Freedom is not free, and neither does it grow on trees in a derivative world such as this. The price we pay for freedom is dear indeed, and it has been paid time and time again by the American defender of liberty, whose name and fame is well-known throughout the world, whose resolve, fortitude, discipline and courage was the subject of General Douglas MacArthur’s farewell speech at West Point Military Academy in 1962.1




Who was the American defender of liberty? He was in all respects an ordinary citizen, in just cause stirred to extraordinary effort. A teacher from Cleveland. A bus driver from Fresno. A farmer from Boise. An appliance repairman from Detroit. A housewife from San Diego. A doctor from Minneapolis. An auto mechanic from Houston. A chemist from Albuquerque. A salesman from Galveston. Against storms of advancing tanks, against hails of artillery shells, against blizzards of machinegun fire, against Blitzkriegs, Kamikaze attacks and suicide bombers, he earned an everlasting reputation for himself. In hundreds of campaigns, on a thousand battlefields, and around ten thousand campfires, he drained deep the bitter cup of war.


In the staggering columns of the first World War, slogging ankle deep through winter’s mud, blue-lipped and frost-bitten. In the filth of murky foxholes, and in the slime of dripping dugouts. In the horror of stricken areas of war. In the bitterness of long separation from loved ones back home. Against all odds, against hell and high water, against the chords of Sheol and the torrents of Perdition, he put his hand to the plow and never looked back.


In B-24 Liberators, over the inferno of Ploesti. In B-17 Flying Fortresses, on perilous daylight precision bombing runs over the submarine pens of Wilhelmshaven, easy pickings for German fighters. On August 17th, 1943, 376 Flying Fortresses took off from airfields in England; 60 of them, with crews of 10 each, did not return. And those that did return told harrowing tales, tales of “flak so thick, you could get out and walk on it.”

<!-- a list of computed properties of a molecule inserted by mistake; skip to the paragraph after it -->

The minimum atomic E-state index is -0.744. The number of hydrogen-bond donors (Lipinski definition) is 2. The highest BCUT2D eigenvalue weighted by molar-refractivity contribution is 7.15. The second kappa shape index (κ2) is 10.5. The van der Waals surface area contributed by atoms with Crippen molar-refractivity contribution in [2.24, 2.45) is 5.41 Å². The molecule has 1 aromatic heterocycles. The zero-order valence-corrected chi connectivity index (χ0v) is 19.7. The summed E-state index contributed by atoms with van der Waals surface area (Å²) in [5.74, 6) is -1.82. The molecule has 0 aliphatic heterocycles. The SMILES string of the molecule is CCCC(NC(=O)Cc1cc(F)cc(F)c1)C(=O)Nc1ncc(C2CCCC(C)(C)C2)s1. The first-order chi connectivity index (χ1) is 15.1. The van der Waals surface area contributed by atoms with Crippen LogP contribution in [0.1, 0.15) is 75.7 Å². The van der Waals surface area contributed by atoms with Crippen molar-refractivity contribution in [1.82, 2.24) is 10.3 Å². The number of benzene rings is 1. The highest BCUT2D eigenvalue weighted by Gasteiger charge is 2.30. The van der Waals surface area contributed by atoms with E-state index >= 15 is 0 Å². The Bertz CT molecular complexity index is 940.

All eyes nervously peeled to the skies in the Flying Fortress Memphis Belle. Caliber 50 machine guns echeloned to the right and to the left, above and below, to direct concentrated cones of fire against enemy fighters. Pilot: Captain Robert Morgan, industrial engineer from Ashville, North Carolina. Co-pilot: Captain Jim Verinis, business administration student at the University of Connecticut. Radio operator and gunner: Sargent Bob Hanson, construction worker from Spokane, Washington. Navigator: Captain Chuck Leighton, chemistry student at Ohio Wesleyan. Engineer and top turret gunner: Sargent Harold Loch from Greenbay, Wisconsin. Tail gunner: Sargent John Quinlan of Yonkers, New York. Turret gunner: Sargent Cecil Scott of Rahway, New Jersey. Bombadier: Captain Vince Evans of Fort Worth, Texas. Left waist gunner: Sargent Bill Winchell of Chicago, Illinois. Right waist gunner: Sargent Tony Nastal of Detroit.


December 7th 1941. Day of infamy. One tranquil Sunday in December air raid sirens blared in Honolulu as Japanese Zeros and Vals swept over Pearl Harbor, leaving behind “blood, guts, burning oil and bursting shells.” Here, too, persevered the American defender of liberty. On the other side of the globe, the same obstinate endurance of will, the same code of honor, the same ironclad imperative of discipline, the same indomitable American spirit, the same selfless sacrifice, the same uncompromising attack, the same swift and sure victory.





On the decks of the aircraft carriers Enterprise, Hornet, Yorktown, and Lexington. Borne by the wings of P-47 Thunderbolts and P-51 Mustangs. At the decisive battle of Midway. At Guadalcanal. In rat-infested trenches in the Philippines. Corregidor. Bataan. Guam. Mindanao. Okinawa....


There also stood the gaunt, gray, battle-weary American defender of liberty, half-starved and almost out of ammunition, driving forward through thick and thin, through the bloody haze of the last reverberating shots, to decisive victory. And as the dust was settling, he and his comrades found a long pipe, stuck Old Glory’s pole into it, and raised it atop Mt. Suribachi.